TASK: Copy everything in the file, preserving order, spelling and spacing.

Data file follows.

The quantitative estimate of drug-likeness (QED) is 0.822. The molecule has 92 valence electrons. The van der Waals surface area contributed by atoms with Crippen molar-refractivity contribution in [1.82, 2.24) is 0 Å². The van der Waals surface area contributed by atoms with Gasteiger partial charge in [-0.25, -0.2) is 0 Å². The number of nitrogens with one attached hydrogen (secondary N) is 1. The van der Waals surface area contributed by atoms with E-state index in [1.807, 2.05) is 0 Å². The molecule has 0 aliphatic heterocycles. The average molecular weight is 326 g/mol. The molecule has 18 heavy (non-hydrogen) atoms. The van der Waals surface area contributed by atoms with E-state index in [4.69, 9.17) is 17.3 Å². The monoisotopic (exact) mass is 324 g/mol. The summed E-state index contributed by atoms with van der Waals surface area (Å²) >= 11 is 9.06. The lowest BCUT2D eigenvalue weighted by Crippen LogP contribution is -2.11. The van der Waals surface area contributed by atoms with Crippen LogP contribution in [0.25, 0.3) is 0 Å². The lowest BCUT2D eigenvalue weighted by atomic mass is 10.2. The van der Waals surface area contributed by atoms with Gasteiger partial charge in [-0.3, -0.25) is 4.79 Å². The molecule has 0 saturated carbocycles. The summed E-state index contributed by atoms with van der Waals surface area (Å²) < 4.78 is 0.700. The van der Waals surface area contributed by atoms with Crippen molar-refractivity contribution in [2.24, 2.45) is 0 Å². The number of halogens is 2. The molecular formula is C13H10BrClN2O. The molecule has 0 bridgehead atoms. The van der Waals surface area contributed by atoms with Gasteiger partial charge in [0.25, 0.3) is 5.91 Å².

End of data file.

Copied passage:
The quantitative estimate of drug-likeness (QED) is 0.822. The molecule has 92 valence electrons. The van der Waals surface area contributed by atoms with Crippen molar-refractivity contribution in [1.82, 2.24) is 0 Å². The van der Waals surface area contributed by atoms with Gasteiger partial charge in [-0.25, -0.2) is 0 Å². The number of nitrogens with one attached hydrogen (secondary N) is 1. The van der Waals surface area contributed by atoms with E-state index in [1.807, 2.05) is 0 Å². The molecule has 0 aliphatic heterocycles. The average molecular weight is 326 g/mol. The molecule has 18 heavy (non-hydrogen) atoms. The van der Waals surface area contributed by atoms with E-state index in [4.69, 9.17) is 17.3 Å². The monoisotopic (exact) mass is 324 g/mol. The summed E-state index contributed by atoms with van der Waals surface area (Å²) >= 11 is 9.06. The lowest BCUT2D eigenvalue weighted by Crippen LogP contribution is -2.11. The van der Waals surface area contributed by atoms with Crippen LogP contribution in [0.25, 0.3) is 0 Å². The lowest BCUT2D eigenvalue weighted by atomic mass is 10.2. The van der Waals surface area contributed by atoms with Gasteiger partial charge in [-0.3, -0.25) is 4.79 Å². The molecule has 0 saturated carbocycles. The summed E-state index contributed by atoms with van der Waals surface area (Å²) < 4.78 is 0.700. The van der Waals surface area contributed by atoms with Crippen molar-refractivity contribution in [2.24, 2.45) is 0 Å². The number of halogens is 2. The molecular formula is C13H10BrClN2O. The molecule has 0 bridgehead atoms. The van der Waals surface area contributed by atoms with Gasteiger partial charge in [0.25, 0.3) is 5.91 Å².